Category Archives: travel

Winter

I have been quiet in this space lately. It’s hard to know what to say. I’d like to talk more about FYS, but I’m currently dealing with some circumstances relating to final grades that are not appropriate to talk about here, and those circumstances are coloring my experience. I don’t have more to say except to reiterate my last post on the subject: Policy is black-and-white while people are grey. Assessment is helpful except when it isn’t. What and how we choose to assess may provide more murkiness than clarity.

In the midst of the murkiness, a few huge points of light have emerged. Last Friday I gave a webinar at the SUNYLA Midwinter Conference titled “Graphic Design for Maximum Engagement.” The webinar went really well and I got some great questions. I was very happy, not only because I felt the webinar went well but also because the 20-minute webinar is the seed for some much larger happenings this spring. I am so pleased to tell you that you will find me at LibTech and LOEX presenting an expanded and enriched version of that webinar. In addition, I will be able to attend ACRL this spring through the support of my college and an Early Career Librarianship Scholarship from ACRL.

It seems it will be a spring of presentations and travel. I will be traveling not only to conferences but also back to Michigan a few times because, you guys, I’m getting married and we decided it would be a good idea to do that in less than 6 months. I’m in that excited/overwhelmed/grateful place where I’m not quite sure what I’m feeling at any given time. I imagine the feeling will continue for a while. In the mean time, it will probably be quiet around here a bit more than usual.

What are you looking forward to this spring?

Catching up before leaving again

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Paul Smith’s College, the most beautiful campus in America

Why, hello there. It’s been a full summer so far. Balancing being at work and not being at work is sometimes a challenge. For instance, I meant to talk a bit about ALA, but then I was traveling directly after, and then I was enjoying being at home and not traveling, and by the time I got back to work and sat down to write out some observations here on this blog they seemed flat. Not that ALA was flat. It was, as it always is, hit and miss. In between discussion groups in which no discussion was being had and patronizing primers on how to recognize when your audience is disengaged (while failing to notice that the audience was, in fact, disengaged) there were a number of really great presentations. Two standouts for me were a presentation on threshold concepts for information literacy and “Sticking with STEM,” which had so much incredible info that transcended STEM I wanted to kick myself for not attending more diverse programs.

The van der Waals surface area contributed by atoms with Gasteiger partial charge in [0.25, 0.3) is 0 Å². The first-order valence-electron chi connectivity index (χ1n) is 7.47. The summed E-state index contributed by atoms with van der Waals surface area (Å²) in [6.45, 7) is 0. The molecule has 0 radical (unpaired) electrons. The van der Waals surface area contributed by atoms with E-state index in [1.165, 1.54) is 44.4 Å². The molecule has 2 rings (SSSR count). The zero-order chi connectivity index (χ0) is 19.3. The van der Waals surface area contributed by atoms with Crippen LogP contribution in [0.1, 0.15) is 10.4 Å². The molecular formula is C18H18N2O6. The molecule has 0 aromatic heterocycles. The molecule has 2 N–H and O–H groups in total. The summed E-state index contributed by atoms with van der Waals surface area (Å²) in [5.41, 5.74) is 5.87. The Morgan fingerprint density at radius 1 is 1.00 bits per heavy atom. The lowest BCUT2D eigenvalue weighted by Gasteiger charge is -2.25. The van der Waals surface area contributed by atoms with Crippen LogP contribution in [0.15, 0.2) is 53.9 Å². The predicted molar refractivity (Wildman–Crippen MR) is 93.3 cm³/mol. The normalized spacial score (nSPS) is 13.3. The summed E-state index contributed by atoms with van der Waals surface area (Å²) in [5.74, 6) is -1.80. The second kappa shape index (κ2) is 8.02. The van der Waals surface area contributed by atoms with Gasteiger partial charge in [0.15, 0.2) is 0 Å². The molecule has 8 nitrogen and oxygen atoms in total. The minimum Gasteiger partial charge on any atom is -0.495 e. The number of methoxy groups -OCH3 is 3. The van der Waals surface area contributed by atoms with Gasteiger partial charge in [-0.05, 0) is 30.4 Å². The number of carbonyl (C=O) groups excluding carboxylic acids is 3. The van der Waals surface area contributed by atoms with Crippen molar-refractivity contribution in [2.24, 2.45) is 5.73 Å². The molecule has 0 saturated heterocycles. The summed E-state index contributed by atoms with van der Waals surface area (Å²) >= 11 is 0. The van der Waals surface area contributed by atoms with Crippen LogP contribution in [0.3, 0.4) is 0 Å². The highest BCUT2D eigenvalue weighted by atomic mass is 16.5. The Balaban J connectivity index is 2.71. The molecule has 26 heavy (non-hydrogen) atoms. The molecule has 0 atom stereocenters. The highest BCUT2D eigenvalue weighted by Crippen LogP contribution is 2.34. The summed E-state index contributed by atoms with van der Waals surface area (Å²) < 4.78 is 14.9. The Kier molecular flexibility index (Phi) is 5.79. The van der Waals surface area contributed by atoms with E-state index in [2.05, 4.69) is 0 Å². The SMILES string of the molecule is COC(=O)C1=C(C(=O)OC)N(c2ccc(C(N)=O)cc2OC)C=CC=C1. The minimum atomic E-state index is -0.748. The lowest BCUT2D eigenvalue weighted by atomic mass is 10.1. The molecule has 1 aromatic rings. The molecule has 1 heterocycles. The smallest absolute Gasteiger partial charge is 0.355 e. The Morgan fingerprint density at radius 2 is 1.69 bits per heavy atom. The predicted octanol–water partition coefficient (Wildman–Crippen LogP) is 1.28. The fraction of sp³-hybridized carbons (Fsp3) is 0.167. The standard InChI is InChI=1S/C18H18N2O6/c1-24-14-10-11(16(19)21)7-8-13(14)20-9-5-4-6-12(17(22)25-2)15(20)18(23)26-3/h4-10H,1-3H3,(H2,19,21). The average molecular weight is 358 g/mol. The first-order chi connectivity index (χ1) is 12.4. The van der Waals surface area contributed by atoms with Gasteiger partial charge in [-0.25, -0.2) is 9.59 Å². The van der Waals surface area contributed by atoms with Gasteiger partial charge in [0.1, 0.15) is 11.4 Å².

In the mean time, I’ve been working on FYS and trying to get as organized as possible before the fall starts. FYS is an extra contract for me, and, given how thin the library staff has recently been spread, choosing which balls to deliberately set aside and planning ahead as much as possible is key. My FYS syllabus is basically done (and, yes, I put in the effort to make it pretty) and the course schedule is falling into place. This makes me feel good, considering that I am leaving tomorrow for two weeks of vacation and then it’s a steep climb into the semester. Maybe I’ll share the syllabus when I get back? Would that be interesting?

So. How about some links?

Travel tips: Conference and otherwise

I like to think I’ve got a few things figured out, travel-wise. I also like to think I’ve got a few things figured out, conference-wise, which, coincidentally, often involves travel. Maybe we’ve all got our own travel and conference preferences worked out, but here are my top tips:

General travel tips:

  1. I’ve learned this one the hard way on many occasions: Don’t travel hangry. You won’t be able to find food when you need food. Bring enough snacks for one or two times a day for at least a few days. I find it best to choose things that don’t need special care and taste just as good if they get a bit battered around or slightly melted. For me this means apples, nuts, Clif Builder’s Bars, trail mix, and/or homemade energy bites. I function best if there’s a substantial protein component to my snacks. These can be combined for emergency meal replacement (apple/Builder’s Bar/trail mix) or can simply fill in the gap after an inadequate meal or time zone change.